Last hope for rare porpoise may lie in Newfoundland

The key to saving the world’s most endangered marine mammal may lie in Newfoundland.
WWF-Canada recently welcomed a delegation of fish harvesters, scientists, fishing gear experts and WWF-Mexico colleagues in St. John’s, Newfoundland. They brought a new type of fishing net to the Marine Institute, the best place in the world to test a design that just might save the vaquita.
There are thought to be only about 30 vaquitas left in the world, and they are found only in the Gulf of California off Mexico. There’s one reason they’re so critically endangered: they get caught in gillnets and drown.  

Vaquita caught in gillnet in the Gulf of California, Mexico © Flip Nicklin/WWF

Vaquitas are small porpoises with distinctive black rings around their eyes and mouth. They’re so shy and elusive that they were unknown to science until 1958. Because theyre so hard to study, little is known about their life cycle and behaviour. They were declared critically endangered in 1996, when there were still a few hundred of them left.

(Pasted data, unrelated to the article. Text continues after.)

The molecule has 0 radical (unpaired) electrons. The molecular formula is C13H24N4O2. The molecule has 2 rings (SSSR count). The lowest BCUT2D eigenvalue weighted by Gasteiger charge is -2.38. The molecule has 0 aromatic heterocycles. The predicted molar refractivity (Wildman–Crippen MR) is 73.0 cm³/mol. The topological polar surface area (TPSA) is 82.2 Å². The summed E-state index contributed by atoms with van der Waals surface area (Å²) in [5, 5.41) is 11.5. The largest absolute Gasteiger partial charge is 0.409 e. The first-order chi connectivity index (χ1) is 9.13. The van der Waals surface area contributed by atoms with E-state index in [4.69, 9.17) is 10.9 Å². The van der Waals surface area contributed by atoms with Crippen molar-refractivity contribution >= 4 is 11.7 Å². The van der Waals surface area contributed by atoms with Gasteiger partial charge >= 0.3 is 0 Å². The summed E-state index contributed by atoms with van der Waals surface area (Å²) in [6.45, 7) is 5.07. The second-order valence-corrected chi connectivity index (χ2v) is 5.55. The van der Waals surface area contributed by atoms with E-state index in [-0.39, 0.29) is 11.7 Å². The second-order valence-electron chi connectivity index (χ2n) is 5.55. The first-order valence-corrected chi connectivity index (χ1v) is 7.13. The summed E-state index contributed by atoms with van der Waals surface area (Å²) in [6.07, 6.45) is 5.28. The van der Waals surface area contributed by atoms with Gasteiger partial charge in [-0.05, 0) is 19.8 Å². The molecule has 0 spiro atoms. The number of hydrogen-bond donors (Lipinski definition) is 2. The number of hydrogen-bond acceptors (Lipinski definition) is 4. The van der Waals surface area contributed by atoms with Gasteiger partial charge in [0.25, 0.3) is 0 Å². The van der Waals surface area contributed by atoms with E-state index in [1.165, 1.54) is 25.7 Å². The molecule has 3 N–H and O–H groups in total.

WWF-Mexico has been working on alternative fishing gear designs for years, but their work has taken on a new urgency as it’s thought vaquita could be extinct by the end of 2018. The Marine Institute’s flume tank – a massive testing tank for fishing gear, one that can simulate the conditions of a fishing trawl  is the world’s largest, and the best place to gather data on the nets’ performance. 
The world’s largest flume tank at the Marine Institute can simulate a fishing trawl © Catharine Tunnacliffe /WWF-Canada

Nets of various sizes were tested, and the results were filmed to show their effectiveness to fish harvesters in Mexico. Gillnets were made illegal in the Gulf of California in 2017, so there is a pressing need for an effective replacement that reduces bycatch. The new net design allows species such as vaquitas and sharks to escape, while still catching the shrimp and other fish the harvesters rely on for income. 
Tests simulated a net being pulled behind a fishing boat © Catharine Tunnacliffe /WWF-Canada

Without a replacement, harvesters may continue to use gillnets illegally. In 2017 alone, a WWF-Mexico program collected more than 500 “ghost” gillnets that were in the gulf, abandoned but floating in the ocean, still able to harm wildlife.  
Eliminating gillnets and finding a new design of vaquita-friendly gear can give the vaquita a slim chance at survival. Whether the population can rebound from such low numbers is uncertain. But WWF-Mexico is determined to give them that chance, and WWF-Canada was proud to support their endeavor.